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Three Songs No Flash

Avatars And Negation: Contemporary Artistic Identity At Flow Festival
Lior Phillips , September 3rd, 2016 09:53

At this year's Flow Festival in Helsinki, Lior Phillips finds artists who revel both in exaggerated forms of their personality and negated versions of themselves, negotiating between physical and digital realities

Where fans in the ‘60s may have read a handful of features on the Rolling Stones and felt like they knew Mick Jagger, the narrative was always controlled to a degree -- at least until things got big enough to blow up in the tabloids, and a different frame was applied to the story. Today’s mass media and social media, meanwhile, are a ceaseless barrage of information – an attempt to configure a person by millions and millions of theoretically unfiltered pieces. We know where Taylor Swift goes on holiday, how Disclosure feel about British politics, what Moby ate for breakfast (it certainly ain’t got four legs or eyes I tells ya). But all that information only leads to performative selves and messages filtered through layer upon layer of abstraction, true of each and every one of us as well as much as those who come under the tag of celebrity: building an us-like character with each and every Tweet, Facebook update, Instagram post, and Snap, one that we carry around with us and that both accentuates and comes into conflict with the true core we wish to express.

As three of the largest-drawing and most impressive performances at Helsinki’s Flow Festival, ANOHNI, Sia, and Anderson .Paak bear that out, expressing unique identities and messages through complex balances of opposing aspects. And, depending on perspective, they may be real, complicated, difficult people, or they may be perfecting a message delivery style just as performative as the swaggering rockstar caricature of decades past.

Every day, we run a fine line between knowing everybody down to their most intimate details and not ever knowing anybody at all. The idea that you can never truly know anyone is nothing new, going back centuries, but it seems to have taken on a new flavor in the internet age. The idea that we can read others far better than anyone can read our selves, the illusion of asymmetric insight as it’s come to be known, is especially interesting when people put out so many pages of material to be read. This dichotomy has always been a particularly interesting when it relates to art, and specifically music; singers are so often immediately thought of as delivering something straight from the core, the “I” assumed to be autobiographical. There’s an emotional resonance to music that feels preternatural, instinctual. Yet even with the purest music there will be some level of smoke and mirrors, some element of enhanced performance of the (or a) self.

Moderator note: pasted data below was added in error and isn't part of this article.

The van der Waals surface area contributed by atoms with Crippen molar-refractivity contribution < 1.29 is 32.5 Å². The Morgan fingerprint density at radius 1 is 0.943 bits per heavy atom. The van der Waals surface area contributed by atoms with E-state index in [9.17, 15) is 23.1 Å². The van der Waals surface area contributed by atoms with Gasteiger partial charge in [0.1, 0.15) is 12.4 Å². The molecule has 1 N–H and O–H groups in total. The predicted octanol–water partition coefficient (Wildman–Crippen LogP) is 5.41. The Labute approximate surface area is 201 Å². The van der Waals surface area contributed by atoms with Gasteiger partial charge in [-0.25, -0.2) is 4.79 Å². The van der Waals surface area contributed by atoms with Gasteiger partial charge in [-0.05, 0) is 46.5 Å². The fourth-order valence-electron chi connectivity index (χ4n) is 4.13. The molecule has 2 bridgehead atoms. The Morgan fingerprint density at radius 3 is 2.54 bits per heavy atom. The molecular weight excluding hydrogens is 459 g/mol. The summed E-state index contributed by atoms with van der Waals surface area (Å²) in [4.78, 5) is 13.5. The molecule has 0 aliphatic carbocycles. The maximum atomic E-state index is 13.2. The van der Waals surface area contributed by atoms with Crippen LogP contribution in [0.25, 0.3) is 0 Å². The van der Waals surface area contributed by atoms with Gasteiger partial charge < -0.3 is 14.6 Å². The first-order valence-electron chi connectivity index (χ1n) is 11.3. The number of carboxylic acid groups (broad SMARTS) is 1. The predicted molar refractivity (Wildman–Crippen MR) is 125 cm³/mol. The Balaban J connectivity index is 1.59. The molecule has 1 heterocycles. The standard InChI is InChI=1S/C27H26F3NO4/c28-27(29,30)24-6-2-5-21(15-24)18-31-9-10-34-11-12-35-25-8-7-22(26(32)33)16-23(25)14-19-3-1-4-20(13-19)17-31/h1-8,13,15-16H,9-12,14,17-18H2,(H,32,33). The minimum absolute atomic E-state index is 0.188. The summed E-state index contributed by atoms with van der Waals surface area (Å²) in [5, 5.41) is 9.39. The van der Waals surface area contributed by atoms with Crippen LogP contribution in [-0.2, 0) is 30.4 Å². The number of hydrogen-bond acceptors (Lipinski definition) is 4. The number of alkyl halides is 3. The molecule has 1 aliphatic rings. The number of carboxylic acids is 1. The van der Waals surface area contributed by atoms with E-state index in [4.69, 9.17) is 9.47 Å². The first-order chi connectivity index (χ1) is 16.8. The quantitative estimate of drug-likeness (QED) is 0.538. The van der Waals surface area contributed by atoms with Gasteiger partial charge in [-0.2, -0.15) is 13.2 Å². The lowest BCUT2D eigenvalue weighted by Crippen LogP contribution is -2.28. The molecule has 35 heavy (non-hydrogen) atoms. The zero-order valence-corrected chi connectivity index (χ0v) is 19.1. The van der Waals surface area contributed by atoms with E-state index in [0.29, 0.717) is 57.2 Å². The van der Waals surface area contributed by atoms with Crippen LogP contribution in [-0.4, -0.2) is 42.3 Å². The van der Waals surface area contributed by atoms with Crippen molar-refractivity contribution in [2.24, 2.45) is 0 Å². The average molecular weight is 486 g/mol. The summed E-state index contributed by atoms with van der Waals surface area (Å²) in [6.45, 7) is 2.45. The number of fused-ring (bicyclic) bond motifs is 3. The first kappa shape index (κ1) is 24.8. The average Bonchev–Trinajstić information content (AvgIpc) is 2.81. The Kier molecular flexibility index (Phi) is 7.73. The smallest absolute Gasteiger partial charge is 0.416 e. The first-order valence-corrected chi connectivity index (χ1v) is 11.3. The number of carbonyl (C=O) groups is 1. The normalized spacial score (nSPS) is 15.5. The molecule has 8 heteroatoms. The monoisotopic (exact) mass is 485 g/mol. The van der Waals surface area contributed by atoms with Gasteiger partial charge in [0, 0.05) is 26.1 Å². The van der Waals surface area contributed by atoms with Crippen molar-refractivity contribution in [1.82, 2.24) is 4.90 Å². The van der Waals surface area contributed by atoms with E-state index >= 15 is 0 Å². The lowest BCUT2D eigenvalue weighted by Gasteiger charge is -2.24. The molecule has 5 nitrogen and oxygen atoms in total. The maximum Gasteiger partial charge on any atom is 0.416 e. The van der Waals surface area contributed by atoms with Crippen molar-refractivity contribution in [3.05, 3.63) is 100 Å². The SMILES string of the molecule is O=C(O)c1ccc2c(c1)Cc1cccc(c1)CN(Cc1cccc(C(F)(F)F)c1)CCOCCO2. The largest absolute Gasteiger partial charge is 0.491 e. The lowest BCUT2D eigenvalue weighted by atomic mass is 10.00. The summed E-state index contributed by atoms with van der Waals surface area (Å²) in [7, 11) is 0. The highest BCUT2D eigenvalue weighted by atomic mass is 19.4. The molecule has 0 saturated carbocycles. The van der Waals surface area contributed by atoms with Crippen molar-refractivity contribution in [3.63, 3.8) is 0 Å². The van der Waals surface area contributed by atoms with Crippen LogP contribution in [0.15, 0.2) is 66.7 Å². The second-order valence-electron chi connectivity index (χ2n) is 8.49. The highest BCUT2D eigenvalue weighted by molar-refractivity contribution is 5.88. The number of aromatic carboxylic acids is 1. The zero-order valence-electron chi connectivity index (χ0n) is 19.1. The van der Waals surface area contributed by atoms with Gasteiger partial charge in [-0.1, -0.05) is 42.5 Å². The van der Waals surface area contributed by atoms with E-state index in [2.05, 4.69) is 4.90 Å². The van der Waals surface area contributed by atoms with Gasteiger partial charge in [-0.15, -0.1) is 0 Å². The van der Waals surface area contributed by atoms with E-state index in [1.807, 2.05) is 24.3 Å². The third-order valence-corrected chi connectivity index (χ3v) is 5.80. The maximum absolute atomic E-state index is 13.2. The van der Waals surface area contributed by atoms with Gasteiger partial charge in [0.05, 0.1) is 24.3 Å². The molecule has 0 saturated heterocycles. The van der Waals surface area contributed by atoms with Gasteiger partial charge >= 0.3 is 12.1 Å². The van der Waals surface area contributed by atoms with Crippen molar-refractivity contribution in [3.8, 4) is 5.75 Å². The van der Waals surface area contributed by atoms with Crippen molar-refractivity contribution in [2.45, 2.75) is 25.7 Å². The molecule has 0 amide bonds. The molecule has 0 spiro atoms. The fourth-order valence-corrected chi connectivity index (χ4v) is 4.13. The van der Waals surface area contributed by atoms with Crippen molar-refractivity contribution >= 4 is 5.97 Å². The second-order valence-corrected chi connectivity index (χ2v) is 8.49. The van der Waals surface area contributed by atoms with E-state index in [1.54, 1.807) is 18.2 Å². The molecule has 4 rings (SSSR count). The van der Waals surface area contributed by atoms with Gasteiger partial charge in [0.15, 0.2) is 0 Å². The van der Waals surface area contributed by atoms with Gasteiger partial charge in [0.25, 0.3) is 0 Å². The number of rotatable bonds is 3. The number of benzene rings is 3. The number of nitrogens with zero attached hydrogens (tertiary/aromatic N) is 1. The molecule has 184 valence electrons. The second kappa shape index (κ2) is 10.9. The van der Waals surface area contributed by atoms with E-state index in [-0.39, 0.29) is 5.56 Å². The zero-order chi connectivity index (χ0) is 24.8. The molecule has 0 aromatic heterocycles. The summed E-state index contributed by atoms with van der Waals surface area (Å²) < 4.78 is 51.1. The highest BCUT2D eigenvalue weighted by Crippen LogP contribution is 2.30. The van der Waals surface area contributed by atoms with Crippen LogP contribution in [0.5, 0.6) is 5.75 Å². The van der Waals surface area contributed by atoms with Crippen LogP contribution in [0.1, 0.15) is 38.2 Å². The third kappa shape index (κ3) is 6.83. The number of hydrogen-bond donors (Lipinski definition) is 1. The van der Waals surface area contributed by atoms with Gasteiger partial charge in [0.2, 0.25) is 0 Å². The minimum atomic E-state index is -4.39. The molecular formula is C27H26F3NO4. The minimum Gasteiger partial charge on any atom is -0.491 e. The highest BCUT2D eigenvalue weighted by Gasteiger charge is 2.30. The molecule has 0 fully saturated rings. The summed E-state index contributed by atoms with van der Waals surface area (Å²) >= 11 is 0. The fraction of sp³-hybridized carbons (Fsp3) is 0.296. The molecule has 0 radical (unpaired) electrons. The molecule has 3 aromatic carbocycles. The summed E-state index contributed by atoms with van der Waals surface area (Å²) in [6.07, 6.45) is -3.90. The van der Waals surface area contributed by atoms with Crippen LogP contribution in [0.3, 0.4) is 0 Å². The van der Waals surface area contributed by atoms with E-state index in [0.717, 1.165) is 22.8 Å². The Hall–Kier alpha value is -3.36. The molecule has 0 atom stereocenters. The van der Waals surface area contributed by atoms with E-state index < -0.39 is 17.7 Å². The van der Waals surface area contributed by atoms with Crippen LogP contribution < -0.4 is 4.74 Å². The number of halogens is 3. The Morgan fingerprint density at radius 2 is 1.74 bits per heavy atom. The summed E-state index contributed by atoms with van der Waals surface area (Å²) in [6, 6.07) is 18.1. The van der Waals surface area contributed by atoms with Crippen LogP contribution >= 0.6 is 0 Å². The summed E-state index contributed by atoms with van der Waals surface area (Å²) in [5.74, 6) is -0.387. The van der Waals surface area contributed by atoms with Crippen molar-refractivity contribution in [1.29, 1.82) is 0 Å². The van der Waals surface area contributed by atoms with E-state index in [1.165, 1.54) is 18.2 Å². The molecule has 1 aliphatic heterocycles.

At Flow, the duality of the raw and the artifice couldn’t have been more apparent, often split down lines of age and experience. ANOHNI delivers songs with an evocative poetry, both in her lyrics and voice. On Hopelessness, they increasingly and explicitly reference the hardest of realities, from the specific terrors of climate change to the tragedy of childhood in a war-torn country. And yet, on stage, ANOHNI’s performance comes in negating specificity. Her face remains covered in a fencing mask-like veil, expressions relegated to arms writhing and hands clawing at the air. A wave of surrogates passed across the giant screens, women mouthing along to vocal lines and eventually crying, makeup and tears streaming down faces.

Older performers, meanwhile, seemed to be approaching this dichotomy of self and performance in perhaps less complex though not entirely different ways. The ever-irascible Morrissey would never cover his emotions, dressed like a car salesman, singing and sneering his real feelings even when people can’t handle it (I could). Though he continues to have a massive following, for some his raw, opinionated persona just isn’t acceptable, so unlike the mediated style of the digitally split and digestible aspect of today’s age. Iggy Pop’s performance is so real that he wants everyone to feel his reality -- literally, spitting at the crowd and (as always) revelling in his own skin with his shirt off, rolling sweat across anyone he comes near.